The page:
Jurors hear father’s police interview in Franklin boy’s scalding death

Credit: DaytonDailyNews

Franklin father Robert Ritchie is charged with involuntary manslaughter and chid endangering in the scalding death of his son.

Credit: DaytonDailyNews

The jury heard from Robert Ritchie for the first time Tuesday in the second day of his trial in the death of his son when a Franklin police interrogation tape was played in court.

Ritchie, 31, is charged with involuntary manslaughter and felony child endangering for allegedly not seeking medical treatment for his son Austin, who was held in a bathtub of scalding water by his stepmother, Anna Ritchie.

In a 30-minute interview with Det. Steven Figliola, Ritchie said he got home from work about 6:30 p.m. on March 15 and was told his 4-year-old son was in bed. Anna Ritchie told him Austin was burned on his feet in the bathtub in what she described as a “sunburn.” She said she put ointment on his legs and put him to bed, Robert Ritchie told the detective.

“I could hear him through the door talking to his toys,” Robert Ritchie said during the interview. “As long as I could hear him, I knew he was alright.”

When Figliola ask Robert Ritchie if he ever checked on the child, he answered, “I know I should have.”

Robert Ritchie shook and paced and at one point told the detective he thought he was going to pass out during the interview.

The morning after the bathtub scalding, Anna Ritchie left the house early and went to the library. Robert Ritchie said he when into his son’s room and picked him up, Austin was stiff.

“I couldn’t believe it, felt like a prank or something,” Robert Ritchie told the detective.

Figliola testified that he believed Anna Ritchie did minimize the injuries Austin suffered “but through investigation I believe he knew about he severity of the injuries.”

During cross examination, defense attorney Frank Schiavone III pointed to a transcript of Anna Ritchie’s interview with police in which she says she is responsible for Austin’s injuries as well as statements she made stating she told Robert Ritchie to leave him alone a let him sleep after he was injured.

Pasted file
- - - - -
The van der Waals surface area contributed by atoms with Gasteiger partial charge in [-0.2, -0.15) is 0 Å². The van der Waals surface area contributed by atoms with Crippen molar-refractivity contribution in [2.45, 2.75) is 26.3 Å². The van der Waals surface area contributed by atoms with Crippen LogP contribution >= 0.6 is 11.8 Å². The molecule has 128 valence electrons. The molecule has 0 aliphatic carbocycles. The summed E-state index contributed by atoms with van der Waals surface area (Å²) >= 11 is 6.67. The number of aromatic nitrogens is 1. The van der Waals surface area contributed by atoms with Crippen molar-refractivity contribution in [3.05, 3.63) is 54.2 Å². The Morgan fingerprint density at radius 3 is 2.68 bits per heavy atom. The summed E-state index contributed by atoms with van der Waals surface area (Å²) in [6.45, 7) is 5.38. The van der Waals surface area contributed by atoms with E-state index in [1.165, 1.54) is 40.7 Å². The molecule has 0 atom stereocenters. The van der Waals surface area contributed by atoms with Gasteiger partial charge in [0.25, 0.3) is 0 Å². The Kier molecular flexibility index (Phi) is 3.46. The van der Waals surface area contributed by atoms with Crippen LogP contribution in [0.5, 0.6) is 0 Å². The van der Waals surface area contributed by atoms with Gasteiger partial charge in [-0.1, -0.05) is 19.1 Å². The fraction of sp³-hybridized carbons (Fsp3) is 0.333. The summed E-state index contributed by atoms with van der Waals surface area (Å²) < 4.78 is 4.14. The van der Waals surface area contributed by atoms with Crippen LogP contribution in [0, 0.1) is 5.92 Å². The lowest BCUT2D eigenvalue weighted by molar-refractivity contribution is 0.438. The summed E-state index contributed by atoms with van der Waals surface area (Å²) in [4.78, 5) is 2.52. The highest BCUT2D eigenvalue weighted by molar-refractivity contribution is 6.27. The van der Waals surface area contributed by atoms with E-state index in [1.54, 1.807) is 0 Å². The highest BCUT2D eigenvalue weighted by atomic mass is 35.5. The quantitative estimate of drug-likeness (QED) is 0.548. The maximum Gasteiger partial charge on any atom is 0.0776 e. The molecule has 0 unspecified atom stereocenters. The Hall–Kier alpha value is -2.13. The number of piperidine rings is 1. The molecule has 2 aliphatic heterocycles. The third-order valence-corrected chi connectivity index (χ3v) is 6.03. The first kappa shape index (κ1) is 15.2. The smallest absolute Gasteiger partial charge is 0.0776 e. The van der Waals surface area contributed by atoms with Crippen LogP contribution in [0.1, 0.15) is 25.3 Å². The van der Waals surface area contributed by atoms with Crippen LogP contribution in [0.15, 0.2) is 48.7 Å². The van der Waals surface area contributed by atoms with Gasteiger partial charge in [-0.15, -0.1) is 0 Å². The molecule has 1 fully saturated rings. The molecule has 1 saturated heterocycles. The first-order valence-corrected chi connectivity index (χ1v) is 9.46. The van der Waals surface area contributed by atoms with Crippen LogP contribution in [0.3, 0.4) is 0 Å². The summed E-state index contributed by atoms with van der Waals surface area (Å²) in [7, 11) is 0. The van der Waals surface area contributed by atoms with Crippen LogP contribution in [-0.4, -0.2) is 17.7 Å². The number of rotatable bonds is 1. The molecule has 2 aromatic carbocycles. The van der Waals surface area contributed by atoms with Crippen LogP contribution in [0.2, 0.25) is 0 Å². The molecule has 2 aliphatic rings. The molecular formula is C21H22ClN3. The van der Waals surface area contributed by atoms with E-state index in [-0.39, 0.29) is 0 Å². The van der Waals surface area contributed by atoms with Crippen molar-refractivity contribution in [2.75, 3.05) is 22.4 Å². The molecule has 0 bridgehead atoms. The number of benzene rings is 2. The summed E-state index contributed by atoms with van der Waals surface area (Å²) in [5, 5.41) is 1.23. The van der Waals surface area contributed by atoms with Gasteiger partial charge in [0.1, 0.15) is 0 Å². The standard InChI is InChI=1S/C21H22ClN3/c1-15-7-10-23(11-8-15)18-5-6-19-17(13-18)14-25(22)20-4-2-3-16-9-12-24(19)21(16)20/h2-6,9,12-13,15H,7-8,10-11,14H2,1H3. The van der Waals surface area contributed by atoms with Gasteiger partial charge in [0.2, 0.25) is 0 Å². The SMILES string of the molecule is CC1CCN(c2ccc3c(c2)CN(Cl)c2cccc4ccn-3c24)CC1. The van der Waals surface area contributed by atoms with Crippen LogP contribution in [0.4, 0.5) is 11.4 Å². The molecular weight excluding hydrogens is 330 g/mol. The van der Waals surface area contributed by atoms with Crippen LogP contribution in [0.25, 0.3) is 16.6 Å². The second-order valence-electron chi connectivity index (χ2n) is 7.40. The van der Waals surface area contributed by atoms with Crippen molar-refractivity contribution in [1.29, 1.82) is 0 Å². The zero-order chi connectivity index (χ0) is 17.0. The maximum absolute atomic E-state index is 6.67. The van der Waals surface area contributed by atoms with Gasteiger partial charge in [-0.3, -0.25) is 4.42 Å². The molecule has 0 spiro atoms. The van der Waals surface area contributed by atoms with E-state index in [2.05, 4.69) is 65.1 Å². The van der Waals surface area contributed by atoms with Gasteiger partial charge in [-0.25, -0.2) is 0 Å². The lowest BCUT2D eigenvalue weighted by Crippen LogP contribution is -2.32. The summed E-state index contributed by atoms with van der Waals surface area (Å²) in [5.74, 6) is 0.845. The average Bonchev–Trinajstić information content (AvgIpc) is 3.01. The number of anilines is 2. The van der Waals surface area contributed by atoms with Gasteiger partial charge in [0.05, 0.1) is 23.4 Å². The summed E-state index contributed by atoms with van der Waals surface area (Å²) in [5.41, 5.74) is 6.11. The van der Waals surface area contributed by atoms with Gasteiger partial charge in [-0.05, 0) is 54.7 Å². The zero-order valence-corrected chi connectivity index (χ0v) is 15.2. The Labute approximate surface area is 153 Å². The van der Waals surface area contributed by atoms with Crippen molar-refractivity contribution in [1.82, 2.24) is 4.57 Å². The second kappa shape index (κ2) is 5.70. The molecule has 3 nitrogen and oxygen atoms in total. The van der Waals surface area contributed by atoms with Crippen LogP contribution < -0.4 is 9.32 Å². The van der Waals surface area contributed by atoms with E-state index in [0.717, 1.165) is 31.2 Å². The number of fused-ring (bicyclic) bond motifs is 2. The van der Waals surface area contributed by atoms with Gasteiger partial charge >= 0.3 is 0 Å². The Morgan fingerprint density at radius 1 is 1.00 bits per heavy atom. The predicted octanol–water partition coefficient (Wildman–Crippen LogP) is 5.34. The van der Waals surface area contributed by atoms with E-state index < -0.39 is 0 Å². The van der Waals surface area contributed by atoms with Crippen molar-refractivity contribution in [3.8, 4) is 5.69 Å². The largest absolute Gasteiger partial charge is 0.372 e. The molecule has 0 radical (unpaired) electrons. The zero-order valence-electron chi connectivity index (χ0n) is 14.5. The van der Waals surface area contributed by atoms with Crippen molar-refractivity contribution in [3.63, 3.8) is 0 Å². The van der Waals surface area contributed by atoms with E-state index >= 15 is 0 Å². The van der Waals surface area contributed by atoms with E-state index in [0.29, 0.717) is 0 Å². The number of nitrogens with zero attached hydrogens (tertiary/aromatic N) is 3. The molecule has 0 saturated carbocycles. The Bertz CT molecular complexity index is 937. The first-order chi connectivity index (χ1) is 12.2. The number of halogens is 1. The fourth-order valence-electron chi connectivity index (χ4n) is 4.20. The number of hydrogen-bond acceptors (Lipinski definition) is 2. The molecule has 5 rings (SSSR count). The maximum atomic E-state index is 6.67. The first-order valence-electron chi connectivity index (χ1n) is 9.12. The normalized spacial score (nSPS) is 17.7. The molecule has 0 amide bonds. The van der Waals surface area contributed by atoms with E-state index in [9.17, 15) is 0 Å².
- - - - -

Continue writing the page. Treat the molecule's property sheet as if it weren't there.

Schiavone III also pointed to photos taken of Austin’s clothing, noting he was wearing long pants and socks, noting Anna Ritchie was hiding the injuries from her husband.

Prosecution expert witness Dr. Richard Kagan, retired doctor from Shriners Hospital Cincinnati, testified Austin suffered second and third-degree burns over 28 percent of his body.

Kagan said if Austin had received medical treatment, he would have survived.

Defense attorneys pointed out on cross examination that Kagan was paid by the prosecution to testify.

Mary Lou Lyons, a neighbor of Robert and Anna Ritchie who lived in the apartment above the Ritchies on Boulder Drive, was nervous as she took the stand in Warren County Common Pleas Court. Her voice broke as she introduced herself to the jury.

Lyons said that from her couch, she can see the front entrance to the steps of the apartment building. On March 15, the day prosecutors say Austin was fatally injured, she saw Annie Ritchie come outside the building in the afternoon and pace.

“Rob pulled up, they conversed for about 15 minutes and they went upstairs,” Lyons said.

She added Anna was dressed “sexy.” Anna Ritchie was dressed in a black mini dress, Lyons said, which is much different than her usual style.

“I though she and Rob had a date,” Lyons said.

Lyons said she never heard any noise from the Ritchie residence. She described Robert Ritchie as a good father.

“He was proud,” Lyons said.

Anna Ritchie is now serving a 18 years to life sentence for Austin’s death after pleading guilty to murder. She was transported from prison to the Warren County Jail on Nov. 23 in anticipation of testifying in her husband’s trial. It is uncertain if she will be called.

Dr. Christopher Kiefer, former deputy coroner for the Warren County Coroner’s Office, began showing gut-wrenching photos of Austin’s autopsy.

The 4-year-old suffered severe burns to his buttocks, genitalia and lower legs. He also had marks on his arms consistent with fingernails, Kiefer said.

Kiefer testified Austin died as a result of his scalding injuries. The loss of fluid from the severe burns caused his heart to pump harder and it eventually stopped.

During cross examination by defense attorney Frank Schiavone III, Kiefer said an injury to Austin’s lip could have been caused by someone placing a hand over his mouth or “gagging him.”

The trial continues Wednesday in Judge Robert Peeler’s courtroom.